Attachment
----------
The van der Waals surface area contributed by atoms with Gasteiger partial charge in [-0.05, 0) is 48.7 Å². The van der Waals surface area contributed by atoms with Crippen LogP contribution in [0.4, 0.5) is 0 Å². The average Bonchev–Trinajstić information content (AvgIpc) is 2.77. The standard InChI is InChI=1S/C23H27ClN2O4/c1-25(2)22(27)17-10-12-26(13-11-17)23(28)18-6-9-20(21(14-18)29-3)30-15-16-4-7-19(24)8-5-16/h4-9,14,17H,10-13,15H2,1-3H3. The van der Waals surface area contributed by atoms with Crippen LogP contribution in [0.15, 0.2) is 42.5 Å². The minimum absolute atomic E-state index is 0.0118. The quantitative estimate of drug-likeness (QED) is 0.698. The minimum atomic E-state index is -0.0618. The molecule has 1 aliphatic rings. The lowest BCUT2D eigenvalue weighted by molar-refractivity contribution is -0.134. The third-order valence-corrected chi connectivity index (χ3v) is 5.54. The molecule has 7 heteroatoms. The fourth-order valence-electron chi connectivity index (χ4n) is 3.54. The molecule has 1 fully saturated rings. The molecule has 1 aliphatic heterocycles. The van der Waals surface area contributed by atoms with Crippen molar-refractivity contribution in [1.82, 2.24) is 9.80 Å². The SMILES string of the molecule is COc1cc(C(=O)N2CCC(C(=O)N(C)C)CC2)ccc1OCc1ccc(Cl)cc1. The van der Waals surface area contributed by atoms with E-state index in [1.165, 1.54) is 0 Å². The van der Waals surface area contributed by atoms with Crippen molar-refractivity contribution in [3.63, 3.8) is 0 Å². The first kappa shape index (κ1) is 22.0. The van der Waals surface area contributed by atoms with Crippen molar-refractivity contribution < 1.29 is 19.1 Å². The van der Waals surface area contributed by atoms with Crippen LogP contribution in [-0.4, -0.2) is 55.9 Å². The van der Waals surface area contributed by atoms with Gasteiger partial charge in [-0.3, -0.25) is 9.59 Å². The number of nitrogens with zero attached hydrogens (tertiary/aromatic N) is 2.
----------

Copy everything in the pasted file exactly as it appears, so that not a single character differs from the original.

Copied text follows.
The van der Waals surface area contributed by atoms with Gasteiger partial charge in [-0.05, 0) is 48.7 Å². The van der Waals surface area contributed by atoms with Crippen LogP contribution in [0.4, 0.5) is 0 Å². The average Bonchev–Trinajstić information content (AvgIpc) is 2.77. The standard InChI is InChI=1S/C23H27ClN2O4/c1-25(2)22(27)17-10-12-26(13-11-17)23(28)18-6-9-20(21(14-18)29-3)30-15-16-4-7-19(24)8-5-16/h4-9,14,17H,10-13,15H2,1-3H3. The van der Waals surface area contributed by atoms with Crippen LogP contribution in [0.15, 0.2) is 42.5 Å². The minimum absolute atomic E-state index is 0.0118. The quantitative estimate of drug-likeness (QED) is 0.698. The minimum atomic E-state index is -0.0618. The molecule has 1 aliphatic rings. The lowest BCUT2D eigenvalue weighted by molar-refractivity contribution is -0.134. The third-order valence-corrected chi connectivity index (χ3v) is 5.54. The molecule has 7 heteroatoms. The fourth-order valence-electron chi connectivity index (χ4n) is 3.54. The molecule has 1 fully saturated rings. The molecule has 1 aliphatic heterocycles. The van der Waals surface area contributed by atoms with Crippen molar-refractivity contribution in [1.82, 2.24) is 9.80 Å². The SMILES string of the molecule is COc1cc(C(=O)N2CCC(C(=O)N(C)C)CC2)ccc1OCc1ccc(Cl)cc1. The van der Waals surface area contributed by atoms with E-state index in [1.165, 1.54) is 0 Å². The van der Waals surface area contributed by atoms with Crippen molar-refractivity contribution in [3.63, 3.8) is 0 Å². The first kappa shape index (κ1) is 22.0. The van der Waals surface area contributed by atoms with Crippen molar-refractivity contribution < 1.29 is 19.1 Å². The van der Waals surface area contributed by atoms with Crippen LogP contribution in [-0.4, -0.2) is 55.9 Å². The van der Waals surface area contributed by atoms with Gasteiger partial charge in [-0.3, -0.25) is 9.59 Å². The number of nitrogens with zero attached hydrogens (tertiary/aromatic N) is 2.